Now, there are also some macro-economic reasons why we have to get this right because we are at a crucial turning point in our economic history. Having seen off the worst of the global recession, seen off the worst that it could throw at us, Australia now faces the future from a position of economic strength. That’s a great thing for Australia, but it brings a series of challenges which are linked to the return to full capacity, and of course, the re-emergence of a two‑speed economy
The global recession has accelerated the economic shift towards the big developing countries in our neighbourhood, and that has obvious implications for our terms of trade which you can see in the next chart. Export prices will reach a 60 year high this year. Now, we don’t expect them to stay at those levels forever, but we do know our terms of trade will remain at high levels relative to what we have seen in the past.
Now, the return of boom conditions in the mining sector makes things more challenging for other industries such as manufacturing, construction and tourism. The other sectors find it harder to find workers and capital and, of course the stronger dollar makes them less competitive in their own global markets.
Now, in a two-speed economy we can still build our mining sector while we simultaneously do everything we can to grow other areas of our economy. It is absolutely critical that we grow all sectors of the economy together. We don’t want to grow apart, we actually want to grow together and that is a central objective. And, of course that’s why we’re going to cut the company tax rate to 29 per cent in 2013- 2014, and to 28 percent from 2014- 2015. In terms of competitiveness, this takes us from 22nd amongst comparable OECD countries to 17th. . And you can see that in the chart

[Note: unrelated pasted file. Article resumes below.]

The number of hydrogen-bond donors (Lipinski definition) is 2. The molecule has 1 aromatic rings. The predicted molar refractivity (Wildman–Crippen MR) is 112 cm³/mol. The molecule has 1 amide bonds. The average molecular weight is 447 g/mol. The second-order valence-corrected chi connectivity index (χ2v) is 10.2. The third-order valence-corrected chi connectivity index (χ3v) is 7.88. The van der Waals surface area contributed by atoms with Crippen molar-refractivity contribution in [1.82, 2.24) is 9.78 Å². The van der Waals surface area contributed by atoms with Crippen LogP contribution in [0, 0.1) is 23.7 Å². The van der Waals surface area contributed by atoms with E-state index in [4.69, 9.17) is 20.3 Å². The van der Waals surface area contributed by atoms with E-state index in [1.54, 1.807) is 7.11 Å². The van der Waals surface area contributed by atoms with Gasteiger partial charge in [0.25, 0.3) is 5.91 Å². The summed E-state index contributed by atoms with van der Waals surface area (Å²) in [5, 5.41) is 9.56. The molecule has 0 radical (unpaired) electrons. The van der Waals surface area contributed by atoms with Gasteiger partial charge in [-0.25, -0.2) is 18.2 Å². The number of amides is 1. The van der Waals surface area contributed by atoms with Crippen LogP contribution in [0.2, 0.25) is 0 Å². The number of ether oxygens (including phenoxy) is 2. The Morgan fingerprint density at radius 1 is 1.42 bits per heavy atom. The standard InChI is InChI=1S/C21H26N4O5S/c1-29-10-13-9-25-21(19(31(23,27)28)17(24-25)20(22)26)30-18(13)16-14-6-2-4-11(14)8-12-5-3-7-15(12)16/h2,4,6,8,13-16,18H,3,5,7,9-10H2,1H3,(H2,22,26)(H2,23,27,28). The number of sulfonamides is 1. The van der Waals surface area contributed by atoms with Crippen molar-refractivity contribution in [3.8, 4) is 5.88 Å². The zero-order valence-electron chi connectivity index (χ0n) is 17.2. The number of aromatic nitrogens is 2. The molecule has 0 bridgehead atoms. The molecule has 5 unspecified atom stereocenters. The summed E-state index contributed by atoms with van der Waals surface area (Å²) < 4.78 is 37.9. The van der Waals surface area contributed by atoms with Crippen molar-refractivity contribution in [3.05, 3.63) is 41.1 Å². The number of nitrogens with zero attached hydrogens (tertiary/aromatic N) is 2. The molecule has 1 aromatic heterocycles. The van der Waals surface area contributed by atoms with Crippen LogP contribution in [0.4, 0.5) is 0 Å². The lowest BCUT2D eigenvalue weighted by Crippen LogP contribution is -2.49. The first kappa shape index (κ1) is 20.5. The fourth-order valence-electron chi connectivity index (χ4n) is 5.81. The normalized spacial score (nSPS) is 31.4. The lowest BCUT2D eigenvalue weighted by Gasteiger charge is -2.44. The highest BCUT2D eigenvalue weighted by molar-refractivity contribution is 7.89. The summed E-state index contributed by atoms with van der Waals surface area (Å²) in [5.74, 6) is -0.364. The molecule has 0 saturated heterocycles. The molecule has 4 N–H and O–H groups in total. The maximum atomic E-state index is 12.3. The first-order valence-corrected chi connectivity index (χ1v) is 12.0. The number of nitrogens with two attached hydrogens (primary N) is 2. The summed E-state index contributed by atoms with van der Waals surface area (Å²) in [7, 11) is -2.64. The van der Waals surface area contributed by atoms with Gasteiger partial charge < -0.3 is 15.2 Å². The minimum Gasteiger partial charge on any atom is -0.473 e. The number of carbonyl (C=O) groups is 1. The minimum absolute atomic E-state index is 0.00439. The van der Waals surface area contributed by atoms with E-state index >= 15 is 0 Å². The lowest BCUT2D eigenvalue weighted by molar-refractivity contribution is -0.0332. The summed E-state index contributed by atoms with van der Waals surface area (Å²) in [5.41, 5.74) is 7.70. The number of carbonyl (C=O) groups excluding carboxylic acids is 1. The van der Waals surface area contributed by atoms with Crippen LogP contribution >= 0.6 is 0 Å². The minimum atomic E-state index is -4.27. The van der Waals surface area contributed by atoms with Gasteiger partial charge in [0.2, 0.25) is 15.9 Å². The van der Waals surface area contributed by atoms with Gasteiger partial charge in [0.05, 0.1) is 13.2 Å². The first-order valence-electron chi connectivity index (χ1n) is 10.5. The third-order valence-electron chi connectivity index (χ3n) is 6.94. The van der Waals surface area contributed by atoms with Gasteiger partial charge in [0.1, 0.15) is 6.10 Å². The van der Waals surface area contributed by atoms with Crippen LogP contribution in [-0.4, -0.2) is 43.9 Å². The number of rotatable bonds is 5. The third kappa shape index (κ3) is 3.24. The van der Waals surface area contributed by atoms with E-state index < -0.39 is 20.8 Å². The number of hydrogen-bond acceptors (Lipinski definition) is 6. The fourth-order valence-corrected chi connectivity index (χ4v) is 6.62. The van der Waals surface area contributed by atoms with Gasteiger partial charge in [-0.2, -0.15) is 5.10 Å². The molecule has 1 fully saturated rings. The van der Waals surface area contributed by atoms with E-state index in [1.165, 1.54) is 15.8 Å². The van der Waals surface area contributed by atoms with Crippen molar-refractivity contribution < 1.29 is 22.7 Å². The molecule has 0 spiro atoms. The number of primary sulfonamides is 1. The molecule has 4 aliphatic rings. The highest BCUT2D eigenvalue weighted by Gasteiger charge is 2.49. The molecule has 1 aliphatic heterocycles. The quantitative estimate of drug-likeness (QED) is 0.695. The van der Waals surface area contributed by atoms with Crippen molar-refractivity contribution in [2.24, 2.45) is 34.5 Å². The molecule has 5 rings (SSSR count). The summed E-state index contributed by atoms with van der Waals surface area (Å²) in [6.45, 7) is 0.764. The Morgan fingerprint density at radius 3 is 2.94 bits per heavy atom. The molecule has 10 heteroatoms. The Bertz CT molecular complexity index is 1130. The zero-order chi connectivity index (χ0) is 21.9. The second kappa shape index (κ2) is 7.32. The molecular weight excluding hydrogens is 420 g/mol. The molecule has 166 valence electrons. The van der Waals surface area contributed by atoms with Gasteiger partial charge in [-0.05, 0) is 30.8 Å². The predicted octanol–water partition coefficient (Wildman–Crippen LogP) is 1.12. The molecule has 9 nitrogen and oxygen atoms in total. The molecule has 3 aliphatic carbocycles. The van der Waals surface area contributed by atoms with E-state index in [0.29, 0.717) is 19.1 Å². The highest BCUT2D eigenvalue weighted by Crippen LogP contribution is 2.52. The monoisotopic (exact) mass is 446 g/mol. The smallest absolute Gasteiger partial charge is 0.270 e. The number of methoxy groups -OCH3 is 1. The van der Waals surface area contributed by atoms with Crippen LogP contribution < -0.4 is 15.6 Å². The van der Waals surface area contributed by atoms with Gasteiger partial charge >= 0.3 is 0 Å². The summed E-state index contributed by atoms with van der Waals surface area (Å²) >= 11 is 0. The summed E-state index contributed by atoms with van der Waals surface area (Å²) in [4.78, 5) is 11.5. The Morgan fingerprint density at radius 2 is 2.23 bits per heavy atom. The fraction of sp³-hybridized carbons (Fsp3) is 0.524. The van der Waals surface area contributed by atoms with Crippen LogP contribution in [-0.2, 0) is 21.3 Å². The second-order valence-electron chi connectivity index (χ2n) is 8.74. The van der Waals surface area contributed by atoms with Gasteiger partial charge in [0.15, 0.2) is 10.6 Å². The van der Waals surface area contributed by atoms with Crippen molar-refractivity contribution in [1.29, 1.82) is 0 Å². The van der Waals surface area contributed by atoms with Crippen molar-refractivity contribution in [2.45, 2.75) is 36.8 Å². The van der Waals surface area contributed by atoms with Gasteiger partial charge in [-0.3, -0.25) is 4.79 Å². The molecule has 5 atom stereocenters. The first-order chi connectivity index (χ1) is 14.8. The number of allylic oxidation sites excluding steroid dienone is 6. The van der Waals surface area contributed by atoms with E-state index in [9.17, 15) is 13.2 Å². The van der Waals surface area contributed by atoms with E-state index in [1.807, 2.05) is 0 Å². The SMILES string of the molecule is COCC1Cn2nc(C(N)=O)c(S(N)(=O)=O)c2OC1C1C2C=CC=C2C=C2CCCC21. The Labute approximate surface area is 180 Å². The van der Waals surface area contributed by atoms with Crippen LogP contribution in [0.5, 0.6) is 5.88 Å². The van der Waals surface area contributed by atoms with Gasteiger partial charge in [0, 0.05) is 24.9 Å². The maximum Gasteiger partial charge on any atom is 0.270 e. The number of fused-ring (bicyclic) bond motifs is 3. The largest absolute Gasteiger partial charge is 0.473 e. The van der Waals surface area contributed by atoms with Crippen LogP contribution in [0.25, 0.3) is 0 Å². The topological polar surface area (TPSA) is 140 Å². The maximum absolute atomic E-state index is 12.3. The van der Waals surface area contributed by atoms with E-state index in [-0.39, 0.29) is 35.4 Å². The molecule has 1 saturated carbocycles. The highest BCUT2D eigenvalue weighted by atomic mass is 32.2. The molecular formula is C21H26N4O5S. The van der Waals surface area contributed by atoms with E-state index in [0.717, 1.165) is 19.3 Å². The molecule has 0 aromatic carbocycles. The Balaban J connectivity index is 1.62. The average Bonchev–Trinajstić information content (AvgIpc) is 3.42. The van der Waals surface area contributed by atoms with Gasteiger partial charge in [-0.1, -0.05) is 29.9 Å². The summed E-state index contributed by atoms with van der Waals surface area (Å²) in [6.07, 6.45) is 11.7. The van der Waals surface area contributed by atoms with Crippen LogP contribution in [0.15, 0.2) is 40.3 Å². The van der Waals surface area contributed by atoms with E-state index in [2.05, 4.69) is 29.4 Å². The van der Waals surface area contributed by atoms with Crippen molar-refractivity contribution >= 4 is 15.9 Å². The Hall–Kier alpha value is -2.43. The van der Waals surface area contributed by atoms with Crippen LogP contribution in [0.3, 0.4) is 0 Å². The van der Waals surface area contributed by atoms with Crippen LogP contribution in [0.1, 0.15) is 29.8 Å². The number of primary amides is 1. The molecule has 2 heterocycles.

Reducing company tax will create new jobs and grow the economy right around the country – to the ultimate benefit of all Australians. I recognise the independent review recommended the company rate of 25 per cent. This isn’t affordable right now, but depending on future revenues from the super profits tax, we have an open mind on whether 28 [per cent] is a final landing point.
And of course, small businesses will get a head start in the cut to the 28 per cent rate. This will give small business a direct financial benefit from the resource boom and an incentive to retain profits to grow their companies. But also, small business will also benefit from an instant write off of assets worth up to $5,000 and simpler depreciation arrangements for other assets.